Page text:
In better responses, candidates recognised that at 17 kg, the hand dryer would require a 2-person lift or some mechanical support during removal and refitting.
Some, however, indicated that one person would hold the dryer while another marked the holes out on the wall. Given the weight involved, another approach is preferred.
Poorer responses lacked the detail required by the question. Poorer responses advocated unsafe practices and ignored the use of PPE.
The concept of risk assessment was clearly understood by the majority of candidates. Many used a danger matrix indicating the risk, its severity and suggested usage controls to overcome that risk.
Poorer responses were unaware of the processes that could be used to manufacture the bracket and could not then risk assess appropriately. They did not produce a risk assessment nor did they assess the risks involved but merely specified some processes and usage controls, eg the wearing of PPE.
Many responses showed that candidates did not understand the concept of a job diary entry. Though the question stipulated the identification of tools, processes and equipment, many candidates did not respond to all aspects.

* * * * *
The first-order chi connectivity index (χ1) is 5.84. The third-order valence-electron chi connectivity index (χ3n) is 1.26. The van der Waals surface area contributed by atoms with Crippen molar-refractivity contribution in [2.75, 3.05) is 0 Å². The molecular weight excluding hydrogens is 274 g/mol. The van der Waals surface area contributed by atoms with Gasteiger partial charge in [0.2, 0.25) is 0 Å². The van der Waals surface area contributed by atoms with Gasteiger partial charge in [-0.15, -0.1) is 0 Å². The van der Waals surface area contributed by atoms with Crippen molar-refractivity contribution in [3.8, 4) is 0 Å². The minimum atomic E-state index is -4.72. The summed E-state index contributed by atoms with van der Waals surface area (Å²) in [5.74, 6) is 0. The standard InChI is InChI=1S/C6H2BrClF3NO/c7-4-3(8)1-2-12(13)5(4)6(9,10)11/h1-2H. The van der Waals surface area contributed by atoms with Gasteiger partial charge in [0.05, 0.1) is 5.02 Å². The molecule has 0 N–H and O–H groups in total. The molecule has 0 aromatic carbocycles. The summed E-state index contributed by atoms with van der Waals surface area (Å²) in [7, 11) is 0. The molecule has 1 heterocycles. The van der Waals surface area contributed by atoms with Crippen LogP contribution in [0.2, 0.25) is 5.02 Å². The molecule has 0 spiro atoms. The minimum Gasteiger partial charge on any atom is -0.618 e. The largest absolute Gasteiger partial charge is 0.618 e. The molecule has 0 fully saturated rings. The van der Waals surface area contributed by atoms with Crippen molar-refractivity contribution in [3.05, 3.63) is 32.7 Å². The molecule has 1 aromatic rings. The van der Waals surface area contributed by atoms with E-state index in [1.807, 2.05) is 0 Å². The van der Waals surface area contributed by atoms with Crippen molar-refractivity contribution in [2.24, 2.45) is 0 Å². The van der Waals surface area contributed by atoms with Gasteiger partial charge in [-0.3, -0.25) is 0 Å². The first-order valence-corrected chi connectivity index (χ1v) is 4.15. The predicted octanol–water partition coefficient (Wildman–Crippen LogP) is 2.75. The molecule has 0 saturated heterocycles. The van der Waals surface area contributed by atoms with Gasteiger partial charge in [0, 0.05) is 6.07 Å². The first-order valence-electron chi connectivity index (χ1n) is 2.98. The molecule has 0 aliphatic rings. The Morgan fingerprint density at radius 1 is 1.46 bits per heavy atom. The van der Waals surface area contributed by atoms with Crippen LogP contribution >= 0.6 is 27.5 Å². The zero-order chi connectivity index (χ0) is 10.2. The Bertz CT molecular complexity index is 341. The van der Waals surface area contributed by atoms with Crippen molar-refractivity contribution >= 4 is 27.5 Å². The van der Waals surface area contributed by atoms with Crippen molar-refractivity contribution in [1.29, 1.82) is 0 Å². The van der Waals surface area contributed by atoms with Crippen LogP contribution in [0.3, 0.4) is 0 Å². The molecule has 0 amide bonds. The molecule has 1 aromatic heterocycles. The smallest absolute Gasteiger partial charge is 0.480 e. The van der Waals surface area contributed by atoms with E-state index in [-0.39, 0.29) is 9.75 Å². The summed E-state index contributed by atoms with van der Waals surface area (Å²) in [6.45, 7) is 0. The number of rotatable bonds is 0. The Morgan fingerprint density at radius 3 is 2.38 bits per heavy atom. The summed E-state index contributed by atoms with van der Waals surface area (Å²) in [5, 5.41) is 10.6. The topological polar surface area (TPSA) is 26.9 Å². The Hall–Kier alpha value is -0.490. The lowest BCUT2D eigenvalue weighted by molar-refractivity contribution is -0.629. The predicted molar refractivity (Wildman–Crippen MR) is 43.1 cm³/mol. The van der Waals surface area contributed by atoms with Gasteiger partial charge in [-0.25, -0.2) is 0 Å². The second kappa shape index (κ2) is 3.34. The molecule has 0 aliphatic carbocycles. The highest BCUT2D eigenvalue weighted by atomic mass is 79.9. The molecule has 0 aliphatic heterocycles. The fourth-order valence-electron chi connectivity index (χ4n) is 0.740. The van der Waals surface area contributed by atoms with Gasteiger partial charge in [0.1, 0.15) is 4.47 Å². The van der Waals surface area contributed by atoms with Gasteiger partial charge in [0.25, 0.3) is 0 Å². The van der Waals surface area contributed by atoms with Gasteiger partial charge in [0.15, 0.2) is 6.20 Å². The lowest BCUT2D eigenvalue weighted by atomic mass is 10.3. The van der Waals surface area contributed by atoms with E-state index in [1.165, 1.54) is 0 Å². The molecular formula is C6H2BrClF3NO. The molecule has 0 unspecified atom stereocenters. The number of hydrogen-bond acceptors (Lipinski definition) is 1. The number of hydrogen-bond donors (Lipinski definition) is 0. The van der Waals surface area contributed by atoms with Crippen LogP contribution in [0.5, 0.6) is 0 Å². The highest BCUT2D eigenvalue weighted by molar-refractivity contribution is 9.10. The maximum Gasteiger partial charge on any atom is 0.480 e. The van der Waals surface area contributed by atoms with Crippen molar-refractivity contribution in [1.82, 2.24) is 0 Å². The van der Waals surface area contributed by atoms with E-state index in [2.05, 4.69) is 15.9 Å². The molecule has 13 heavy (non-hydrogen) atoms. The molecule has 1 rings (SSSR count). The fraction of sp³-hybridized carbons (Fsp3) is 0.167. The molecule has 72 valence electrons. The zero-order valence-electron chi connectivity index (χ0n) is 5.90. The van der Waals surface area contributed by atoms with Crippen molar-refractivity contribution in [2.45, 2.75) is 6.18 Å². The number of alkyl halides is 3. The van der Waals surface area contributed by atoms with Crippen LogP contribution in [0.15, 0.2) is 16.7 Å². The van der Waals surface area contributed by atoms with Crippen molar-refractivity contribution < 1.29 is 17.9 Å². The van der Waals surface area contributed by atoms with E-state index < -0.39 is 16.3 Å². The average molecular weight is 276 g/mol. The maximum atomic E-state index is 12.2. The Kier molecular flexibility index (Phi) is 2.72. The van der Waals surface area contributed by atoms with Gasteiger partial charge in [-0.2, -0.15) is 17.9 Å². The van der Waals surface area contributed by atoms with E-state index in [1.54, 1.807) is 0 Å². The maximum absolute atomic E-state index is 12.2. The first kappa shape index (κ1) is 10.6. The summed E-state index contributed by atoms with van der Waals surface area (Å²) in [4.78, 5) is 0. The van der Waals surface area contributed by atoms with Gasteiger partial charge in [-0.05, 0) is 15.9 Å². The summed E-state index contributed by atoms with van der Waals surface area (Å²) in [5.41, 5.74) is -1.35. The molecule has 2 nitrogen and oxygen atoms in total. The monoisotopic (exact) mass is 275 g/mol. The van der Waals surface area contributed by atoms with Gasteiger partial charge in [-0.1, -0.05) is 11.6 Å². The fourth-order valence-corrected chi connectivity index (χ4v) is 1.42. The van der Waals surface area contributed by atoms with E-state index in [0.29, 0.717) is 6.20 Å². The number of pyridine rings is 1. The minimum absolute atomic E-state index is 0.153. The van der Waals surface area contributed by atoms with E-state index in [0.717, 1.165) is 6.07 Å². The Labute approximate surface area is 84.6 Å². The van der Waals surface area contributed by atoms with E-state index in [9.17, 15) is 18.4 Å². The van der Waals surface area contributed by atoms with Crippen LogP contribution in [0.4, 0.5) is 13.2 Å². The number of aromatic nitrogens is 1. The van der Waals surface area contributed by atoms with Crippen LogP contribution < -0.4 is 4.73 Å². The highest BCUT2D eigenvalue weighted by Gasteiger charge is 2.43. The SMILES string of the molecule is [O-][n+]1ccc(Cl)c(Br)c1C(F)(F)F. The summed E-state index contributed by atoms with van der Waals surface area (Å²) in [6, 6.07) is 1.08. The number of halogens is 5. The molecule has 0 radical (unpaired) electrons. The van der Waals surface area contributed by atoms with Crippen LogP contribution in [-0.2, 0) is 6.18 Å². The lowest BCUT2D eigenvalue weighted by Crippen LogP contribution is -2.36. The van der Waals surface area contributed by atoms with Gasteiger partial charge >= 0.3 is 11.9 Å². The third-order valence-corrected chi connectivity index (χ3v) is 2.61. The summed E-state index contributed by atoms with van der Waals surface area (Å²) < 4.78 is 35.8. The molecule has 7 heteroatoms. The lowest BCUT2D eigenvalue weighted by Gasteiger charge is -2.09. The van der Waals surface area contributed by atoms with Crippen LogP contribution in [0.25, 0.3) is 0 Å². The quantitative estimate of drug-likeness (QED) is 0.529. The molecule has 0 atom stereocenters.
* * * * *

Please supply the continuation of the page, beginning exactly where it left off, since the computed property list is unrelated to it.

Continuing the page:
Better responses clearly listed the tools and processes to be used, the equipment required and sequenced these correctly, identifying correct practices and using professional industry standard terminology. Many understood the tapping drill and tapping process using a lubricant so the tap did not stick and break. A variety of methods suggested to manufacture the bracket were acceptable.
Poorer responses either used unusual methods or equipment that could be considered unsafe, such as an angle grinder to cut out the slot.
Very poor responses had difficulty interpreting the drawing as an orthographic or did not read the 6 mm thickness, leading them to inappropriate tools and process, such as tinsnips.